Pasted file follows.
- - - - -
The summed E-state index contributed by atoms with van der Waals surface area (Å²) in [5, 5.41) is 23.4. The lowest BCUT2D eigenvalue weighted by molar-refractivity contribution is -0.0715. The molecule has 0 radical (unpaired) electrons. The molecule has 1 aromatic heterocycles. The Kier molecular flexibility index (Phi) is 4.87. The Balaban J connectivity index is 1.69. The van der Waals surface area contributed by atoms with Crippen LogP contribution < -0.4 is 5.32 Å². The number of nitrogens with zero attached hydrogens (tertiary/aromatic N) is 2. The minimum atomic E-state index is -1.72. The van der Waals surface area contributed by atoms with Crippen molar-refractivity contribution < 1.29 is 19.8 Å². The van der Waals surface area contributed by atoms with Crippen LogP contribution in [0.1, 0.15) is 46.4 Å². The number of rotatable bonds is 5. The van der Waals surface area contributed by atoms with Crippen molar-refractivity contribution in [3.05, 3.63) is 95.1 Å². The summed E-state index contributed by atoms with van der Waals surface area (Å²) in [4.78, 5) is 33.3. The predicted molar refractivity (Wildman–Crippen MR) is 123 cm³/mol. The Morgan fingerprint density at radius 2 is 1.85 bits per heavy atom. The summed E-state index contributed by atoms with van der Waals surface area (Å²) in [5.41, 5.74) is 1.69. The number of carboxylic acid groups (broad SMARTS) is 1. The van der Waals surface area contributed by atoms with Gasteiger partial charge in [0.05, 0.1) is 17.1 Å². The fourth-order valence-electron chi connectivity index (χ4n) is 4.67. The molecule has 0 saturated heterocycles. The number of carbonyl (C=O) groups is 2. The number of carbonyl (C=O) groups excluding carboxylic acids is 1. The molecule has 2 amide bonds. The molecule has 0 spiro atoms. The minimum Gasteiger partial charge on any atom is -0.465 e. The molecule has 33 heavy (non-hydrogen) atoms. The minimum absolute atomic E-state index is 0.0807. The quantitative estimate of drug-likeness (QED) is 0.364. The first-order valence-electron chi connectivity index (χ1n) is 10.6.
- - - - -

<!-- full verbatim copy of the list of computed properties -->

The summed E-state index contributed by atoms with van der Waals surface area (Å²) in [5, 5.41) is 23.4. The lowest BCUT2D eigenvalue weighted by molar-refractivity contribution is -0.0715. The molecule has 0 radical (unpaired) electrons. The molecule has 1 aromatic heterocycles. The Kier molecular flexibility index (Phi) is 4.87. The Balaban J connectivity index is 1.69. The van der Waals surface area contributed by atoms with Crippen LogP contribution < -0.4 is 5.32 Å². The number of nitrogens with zero attached hydrogens (tertiary/aromatic N) is 2. The minimum atomic E-state index is -1.72. The van der Waals surface area contributed by atoms with Crippen molar-refractivity contribution < 1.29 is 19.8 Å². The van der Waals surface area contributed by atoms with Crippen LogP contribution in [0.1, 0.15) is 46.4 Å². The number of rotatable bonds is 5. The van der Waals surface area contributed by atoms with Crippen molar-refractivity contribution in [3.05, 3.63) is 95.1 Å². The summed E-state index contributed by atoms with van der Waals surface area (Å²) in [4.78, 5) is 33.3. The predicted molar refractivity (Wildman–Crippen MR) is 123 cm³/mol. The Morgan fingerprint density at radius 2 is 1.85 bits per heavy atom. The summed E-state index contributed by atoms with van der Waals surface area (Å²) in [5.41, 5.74) is 1.69. The number of carboxylic acid groups (broad SMARTS) is 1. The van der Waals surface area contributed by atoms with Gasteiger partial charge in [0.05, 0.1) is 17.1 Å². The fourth-order valence-electron chi connectivity index (χ4n) is 4.67. The molecule has 0 saturated heterocycles. The number of carbonyl (C=O) groups is 2. The number of carbonyl (C=O) groups excluding carboxylic acids is 1. The molecule has 2 amide bonds. The molecule has 0 spiro atoms. The minimum Gasteiger partial charge on any atom is -0.465 e. The molecule has 33 heavy (non-hydrogen) atoms. The minimum absolute atomic E-state index is 0.0807. The quantitative estimate of drug-likeness (QED) is 0.364. The first-order valence-electron chi connectivity index (χ1n) is 10.6.